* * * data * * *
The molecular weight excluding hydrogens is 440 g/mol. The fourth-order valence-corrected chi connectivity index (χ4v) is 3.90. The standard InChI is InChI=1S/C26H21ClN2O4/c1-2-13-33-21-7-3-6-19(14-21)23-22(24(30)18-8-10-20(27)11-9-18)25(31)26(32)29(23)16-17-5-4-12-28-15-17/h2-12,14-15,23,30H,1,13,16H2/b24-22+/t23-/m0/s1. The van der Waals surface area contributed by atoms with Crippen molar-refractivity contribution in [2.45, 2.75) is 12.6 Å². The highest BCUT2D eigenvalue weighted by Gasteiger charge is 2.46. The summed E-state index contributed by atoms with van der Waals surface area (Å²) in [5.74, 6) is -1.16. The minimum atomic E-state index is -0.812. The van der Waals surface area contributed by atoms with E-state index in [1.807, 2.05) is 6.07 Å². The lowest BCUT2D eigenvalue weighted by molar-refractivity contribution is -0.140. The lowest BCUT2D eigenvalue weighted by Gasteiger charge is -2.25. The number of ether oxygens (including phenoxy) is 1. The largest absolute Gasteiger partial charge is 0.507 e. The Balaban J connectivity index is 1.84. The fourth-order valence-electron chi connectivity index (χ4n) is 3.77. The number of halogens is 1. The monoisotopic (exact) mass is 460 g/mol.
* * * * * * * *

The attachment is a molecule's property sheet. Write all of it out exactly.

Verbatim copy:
The molecular weight excluding hydrogens is 440 g/mol. The fourth-order valence-corrected chi connectivity index (χ4v) is 3.90. The standard InChI is InChI=1S/C26H21ClN2O4/c1-2-13-33-21-7-3-6-19(14-21)23-22(24(30)18-8-10-20(27)11-9-18)25(31)26(32)29(23)16-17-5-4-12-28-15-17/h2-12,14-15,23,30H,1,13,16H2/b24-22+/t23-/m0/s1. The van der Waals surface area contributed by atoms with Crippen molar-refractivity contribution in [2.45, 2.75) is 12.6 Å². The highest BCUT2D eigenvalue weighted by Gasteiger charge is 2.46. The summed E-state index contributed by atoms with van der Waals surface area (Å²) in [5.74, 6) is -1.16. The minimum atomic E-state index is -0.812. The van der Waals surface area contributed by atoms with E-state index in [1.807, 2.05) is 6.07 Å². The lowest BCUT2D eigenvalue weighted by molar-refractivity contribution is -0.140. The lowest BCUT2D eigenvalue weighted by Gasteiger charge is -2.25. The number of ether oxygens (including phenoxy) is 1. The largest absolute Gasteiger partial charge is 0.507 e. The Balaban J connectivity index is 1.84. The fourth-order valence-electron chi connectivity index (χ4n) is 3.77. The number of halogens is 1. The monoisotopic (exact) mass is 460 g/mol.